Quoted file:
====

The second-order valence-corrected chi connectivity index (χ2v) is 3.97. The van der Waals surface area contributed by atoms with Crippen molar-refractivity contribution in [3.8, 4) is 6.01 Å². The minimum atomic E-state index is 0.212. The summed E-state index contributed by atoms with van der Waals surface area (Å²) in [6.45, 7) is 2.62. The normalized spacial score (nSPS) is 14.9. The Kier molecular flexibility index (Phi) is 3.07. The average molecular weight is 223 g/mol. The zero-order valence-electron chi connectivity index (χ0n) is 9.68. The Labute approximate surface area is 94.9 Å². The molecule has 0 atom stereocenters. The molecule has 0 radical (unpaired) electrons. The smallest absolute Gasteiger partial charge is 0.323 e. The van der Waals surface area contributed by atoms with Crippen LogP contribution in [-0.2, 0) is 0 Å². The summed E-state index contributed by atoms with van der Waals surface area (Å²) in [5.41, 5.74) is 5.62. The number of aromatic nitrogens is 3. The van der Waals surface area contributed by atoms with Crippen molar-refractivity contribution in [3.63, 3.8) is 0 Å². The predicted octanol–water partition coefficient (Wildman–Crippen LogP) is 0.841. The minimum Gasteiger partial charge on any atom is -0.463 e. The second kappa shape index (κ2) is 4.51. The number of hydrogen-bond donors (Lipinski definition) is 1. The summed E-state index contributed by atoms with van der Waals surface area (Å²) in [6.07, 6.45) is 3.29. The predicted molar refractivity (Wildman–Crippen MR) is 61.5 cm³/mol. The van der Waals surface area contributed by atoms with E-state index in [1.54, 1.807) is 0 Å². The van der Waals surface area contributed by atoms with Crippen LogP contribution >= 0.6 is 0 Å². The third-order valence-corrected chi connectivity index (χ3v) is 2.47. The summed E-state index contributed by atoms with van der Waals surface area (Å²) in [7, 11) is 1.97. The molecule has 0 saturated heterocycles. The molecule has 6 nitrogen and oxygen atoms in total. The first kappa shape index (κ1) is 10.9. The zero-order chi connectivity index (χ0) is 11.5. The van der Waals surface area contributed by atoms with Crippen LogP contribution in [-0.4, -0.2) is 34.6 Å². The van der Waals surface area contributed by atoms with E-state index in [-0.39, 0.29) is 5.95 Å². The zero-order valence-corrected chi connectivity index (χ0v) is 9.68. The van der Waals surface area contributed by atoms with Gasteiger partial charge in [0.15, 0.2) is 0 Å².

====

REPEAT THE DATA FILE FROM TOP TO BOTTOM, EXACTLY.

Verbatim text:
The second-order valence-corrected chi connectivity index (χ2v) is 3.97. The van der Waals surface area contributed by atoms with Crippen molar-refractivity contribution in [3.8, 4) is 6.01 Å². The minimum atomic E-state index is 0.212. The summed E-state index contributed by atoms with van der Waals surface area (Å²) in [6.45, 7) is 2.62. The normalized spacial score (nSPS) is 14.9. The Kier molecular flexibility index (Phi) is 3.07. The average molecular weight is 223 g/mol. The zero-order valence-electron chi connectivity index (χ0n) is 9.68. The Labute approximate surface area is 94.9 Å². The molecule has 0 atom stereocenters. The molecule has 0 radical (unpaired) electrons. The smallest absolute Gasteiger partial charge is 0.323 e. The van der Waals surface area contributed by atoms with Crippen LogP contribution in [-0.2, 0) is 0 Å². The summed E-state index contributed by atoms with van der Waals surface area (Å²) in [5.41, 5.74) is 5.62. The number of aromatic nitrogens is 3. The van der Waals surface area contributed by atoms with Crippen molar-refractivity contribution in [3.63, 3.8) is 0 Å². The predicted octanol–water partition coefficient (Wildman–Crippen LogP) is 0.841. The minimum Gasteiger partial charge on any atom is -0.463 e. The second kappa shape index (κ2) is 4.51. The number of hydrogen-bond donors (Lipinski definition) is 1. The summed E-state index contributed by atoms with van der Waals surface area (Å²) in [6.07, 6.45) is 3.29. The predicted molar refractivity (Wildman–Crippen MR) is 61.5 cm³/mol. The van der Waals surface area contributed by atoms with E-state index in [1.54, 1.807) is 0 Å². The van der Waals surface area contributed by atoms with Crippen LogP contribution >= 0.6 is 0 Å². The third-order valence-corrected chi connectivity index (χ3v) is 2.47. The summed E-state index contributed by atoms with van der Waals surface area (Å²) in [7, 11) is 1.97. The molecule has 0 saturated heterocycles. The molecule has 6 nitrogen and oxygen atoms in total. The first kappa shape index (κ1) is 10.9. The zero-order chi connectivity index (χ0) is 11.5. The van der Waals surface area contributed by atoms with Crippen LogP contribution in [-0.4, -0.2) is 34.6 Å². The van der Waals surface area contributed by atoms with E-state index in [-0.39, 0.29) is 5.95 Å². The zero-order valence-corrected chi connectivity index (χ0v) is 9.68. The van der Waals surface area contributed by atoms with Gasteiger partial charge in [0.15, 0.2) is 0 Å².